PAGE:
A new regulation is now in effect that prohibits furbearer and predator hunting contests. Contests where participants are awarded prizes for coyote, bobcat, red fox, gray fox, weasels, mink, skunk, river otter, muskrat, beaver, fisher, raccoon, and opossum are prohibited.
Fox and coyote harvest reporting
Fox and coyote must now be reported within 48 hours of harvest and may be checked online or in-person. Click here for more fox and coyote harvest reporting information.
New special waterfowl hunt days for active military and veterans
Two statewide Veterans Waterfowl Hunt season dates are open for waterfowl hunting by members of the Armed Forces on active duty, including members of the National Guard and Reserve on active duty (other than for training), and veterans. Proof of eligibility is required and must be carried while hunting. All migratory game bird hunting regulations and bag limits apply. Click here for migratory game bird hunting regulations.
Where to hunt this fall
Access to some hunting areas may be impacted by COVID-19; hunters should check with landowners about any special restrictions. Additionally, hunters should be aware that more people may be enjoying the outdoors as a result of COVID-19. Avoid crowded areas and have a back-up plan if your usual hunting spot is crowded.
Here are some resources to help you find your perfect hunting spot:
- MassWildlife lands: All MassWildlife Wildlife Management Areas (WMAs) remain open to the public for hunting, fishing, and other outdoor recreation. To find WMAs near you, please visit the MassWildlife Lands Viewer.
- State parks and forests: Hunting is allowed in many state parks and forests, as well as DCR watershed properties. Learn which state parks and forests are open to hunting and about special regulations.
- Municipal lands: Many towns allow hunting on municipal lands, which are sometimes called "conservation lands." Some town bylaws do not allow hunting, and others may restrict the use of firearms. Some land trusts and other nonprofit land groups also allow hunting on their lands. Contact the town or group for details. Get tips for hunting municipal lands.
- Federal lands: Massachusetts is home to several National Wildlife Refuges (NWRs) operated by the US Fish and Wildlife Service. Hunting is allowed on 5 of these properties; click here to learn more about hunting on NWRs.
- Private property: Finding a place to hunt on private lands requires research and planning, but can be well worth the effort. Barring a town regulation, in Massachusetts you don’t need permission to hunt on private land that is not posted against trespass. However, it’s strongly recommended that you ask the landowner and get written permission well in advance. Click here for tips on hunting private property, including learning how to find out who owns the land.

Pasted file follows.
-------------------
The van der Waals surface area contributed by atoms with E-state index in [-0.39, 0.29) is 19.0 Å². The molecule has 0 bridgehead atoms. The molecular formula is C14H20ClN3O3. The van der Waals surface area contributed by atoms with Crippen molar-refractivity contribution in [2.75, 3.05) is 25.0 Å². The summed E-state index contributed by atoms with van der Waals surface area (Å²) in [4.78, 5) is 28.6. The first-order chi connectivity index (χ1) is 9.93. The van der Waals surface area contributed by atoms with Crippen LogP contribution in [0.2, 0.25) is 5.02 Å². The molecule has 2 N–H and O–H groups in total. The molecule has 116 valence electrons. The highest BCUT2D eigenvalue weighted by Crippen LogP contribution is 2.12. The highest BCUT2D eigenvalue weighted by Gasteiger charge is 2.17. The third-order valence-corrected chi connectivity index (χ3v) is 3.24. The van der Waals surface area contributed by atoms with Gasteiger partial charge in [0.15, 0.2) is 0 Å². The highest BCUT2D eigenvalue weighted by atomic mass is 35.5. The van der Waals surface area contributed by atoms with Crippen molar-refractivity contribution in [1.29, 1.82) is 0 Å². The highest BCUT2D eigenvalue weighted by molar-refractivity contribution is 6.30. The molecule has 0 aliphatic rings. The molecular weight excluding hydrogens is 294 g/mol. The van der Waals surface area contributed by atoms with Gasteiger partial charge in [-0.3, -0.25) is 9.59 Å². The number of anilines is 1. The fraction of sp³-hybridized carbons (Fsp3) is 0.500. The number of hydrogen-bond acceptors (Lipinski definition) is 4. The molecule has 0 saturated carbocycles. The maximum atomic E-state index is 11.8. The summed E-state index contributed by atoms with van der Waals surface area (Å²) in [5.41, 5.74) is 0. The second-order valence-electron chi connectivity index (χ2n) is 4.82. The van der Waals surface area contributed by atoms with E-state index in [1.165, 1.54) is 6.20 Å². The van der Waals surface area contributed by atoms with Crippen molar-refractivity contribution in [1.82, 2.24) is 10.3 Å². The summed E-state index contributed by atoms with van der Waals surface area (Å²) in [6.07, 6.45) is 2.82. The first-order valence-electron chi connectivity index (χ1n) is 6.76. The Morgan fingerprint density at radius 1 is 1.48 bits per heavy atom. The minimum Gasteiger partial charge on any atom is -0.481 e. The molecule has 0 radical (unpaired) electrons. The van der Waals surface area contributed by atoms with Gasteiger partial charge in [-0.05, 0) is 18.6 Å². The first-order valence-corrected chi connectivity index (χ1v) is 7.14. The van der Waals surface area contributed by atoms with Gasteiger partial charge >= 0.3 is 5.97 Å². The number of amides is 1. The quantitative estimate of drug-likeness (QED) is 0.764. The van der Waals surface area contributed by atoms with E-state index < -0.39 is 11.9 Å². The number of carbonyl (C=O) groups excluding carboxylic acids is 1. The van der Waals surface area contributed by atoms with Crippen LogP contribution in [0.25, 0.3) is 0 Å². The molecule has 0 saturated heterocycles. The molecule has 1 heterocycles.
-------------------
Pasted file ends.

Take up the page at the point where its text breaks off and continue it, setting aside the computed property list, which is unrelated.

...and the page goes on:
- Pheasant stocked areas: MassWildlife will be stocking about 40,000 ring-necked pheasants statewide on public and private lands that are open to hunting. Click here to find pheasant stocked areas near you.
Still need more ideas? Click here for information on where to hunt in Massachusetts.
MassWildlife encourages all hunters to review these safety tips before heading afield.
- While hunting this year, be aware that more hunters and non-hunters may be out and about in the woods and fields as a result of the COVID-19 situation.
- If you are planning to mentor or hunt with others who live outside your immediate household, take precautions to prevent the spread of COVID-19. Click here for the latest guidance on COVID-19.
- Always follow the 10 basic rules of firearm safety.
- Be completely sure of your target and what is beyond it before you shoot. Always practice firearm safety.
- Be safe, be seen—wear blaze orange.
Stay informed and help spread the word
MassWildlife will post new information as it becomes available to this page (Mass.gov/FallHunt2020). If you have an email associated with your MassFishHunt account, you will receive occasional emails if there are changes. You can easily add or update your email address by logging into your account at any time. Please help spread the word to other hunters, especially those who may not have access to email or a computer. Although MassWildlife offices are currently closed to the public, you can contact us at (508) 389-6300 or email@example.com.